The coronavirus is spreading faster in Manitoba than in any other province or state in Canada, the United States or Mexico, though the premier has resisted new restrictions.
By Ian Austen and Dan Bilefsky
OTTAWA — Last year the Canadian province of Manitoba seemed to be a model of how to handle a pandemic: Its case numbers were low compared to Europe and the United States, and deaths were rare.
But now the coronavirus is spreading faster in Manitoba than in any other province or state in Canada, the United States or Mexico, with Indigenous people and people of color hit disproportionately hard.
At a time when Canada’s vaccination program is hitting its stride after a slow rollout, with many provincial governments laying out plans for gradual reopenings into the fall, Manitoba is in crisis mode.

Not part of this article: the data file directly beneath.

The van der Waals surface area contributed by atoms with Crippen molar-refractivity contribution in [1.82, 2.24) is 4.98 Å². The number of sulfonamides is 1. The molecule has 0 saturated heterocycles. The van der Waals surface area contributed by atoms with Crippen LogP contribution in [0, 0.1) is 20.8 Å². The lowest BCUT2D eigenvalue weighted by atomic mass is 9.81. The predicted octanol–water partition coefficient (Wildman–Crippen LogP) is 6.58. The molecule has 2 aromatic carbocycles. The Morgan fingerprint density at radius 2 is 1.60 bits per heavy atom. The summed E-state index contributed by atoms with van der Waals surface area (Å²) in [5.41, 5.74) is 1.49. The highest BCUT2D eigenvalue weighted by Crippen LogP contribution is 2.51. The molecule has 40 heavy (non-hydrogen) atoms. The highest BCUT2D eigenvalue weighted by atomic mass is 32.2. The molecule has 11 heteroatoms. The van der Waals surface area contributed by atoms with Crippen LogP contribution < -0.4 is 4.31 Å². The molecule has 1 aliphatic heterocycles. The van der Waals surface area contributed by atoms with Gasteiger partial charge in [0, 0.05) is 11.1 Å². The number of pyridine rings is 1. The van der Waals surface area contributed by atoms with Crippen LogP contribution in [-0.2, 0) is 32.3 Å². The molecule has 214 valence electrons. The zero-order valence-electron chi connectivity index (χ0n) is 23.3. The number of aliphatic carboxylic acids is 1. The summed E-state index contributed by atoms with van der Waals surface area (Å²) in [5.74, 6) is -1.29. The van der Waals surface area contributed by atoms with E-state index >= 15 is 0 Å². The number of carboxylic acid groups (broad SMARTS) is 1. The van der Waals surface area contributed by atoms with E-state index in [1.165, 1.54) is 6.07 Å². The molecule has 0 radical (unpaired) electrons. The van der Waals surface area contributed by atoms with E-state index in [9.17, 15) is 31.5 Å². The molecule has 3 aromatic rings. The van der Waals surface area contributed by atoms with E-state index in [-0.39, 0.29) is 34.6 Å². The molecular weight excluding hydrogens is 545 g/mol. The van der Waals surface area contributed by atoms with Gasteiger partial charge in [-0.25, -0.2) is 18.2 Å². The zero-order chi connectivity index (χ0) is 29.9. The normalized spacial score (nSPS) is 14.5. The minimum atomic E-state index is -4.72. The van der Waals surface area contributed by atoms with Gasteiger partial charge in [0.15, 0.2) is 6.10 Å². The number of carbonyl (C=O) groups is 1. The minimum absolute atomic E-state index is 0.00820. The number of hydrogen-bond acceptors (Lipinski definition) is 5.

Over the past two weeks, the province has reported a daily average of 35 new cases per 100,000 people, far exceeding Canada as a whole, which is averaging about 10. Manitoba has more than twice as many new cases per day than the next-highest state or province.
The situation is a remarkable reversal. Manitoba once stood out as an example of the effectiveness of tight restrictions, like closing its borders to the rest of Canada, to curb the spread of the virus.
Manitoba later eased or lifted many of those restrictions. But as a third wave of infections struck, its premier, Brian Pallister, resisted the restoration of many of them.
“We’ve gone from being almost the best-case scenario — the way to do it right with almost no cases — to now the worst in North America,” said Mary Agnes Welch, a principal in Probe Research, a polling firm in the provincial capital, Winnipeg. “How did we get here? There’s a sense of sort-of bafflement about that among Manitobans.”
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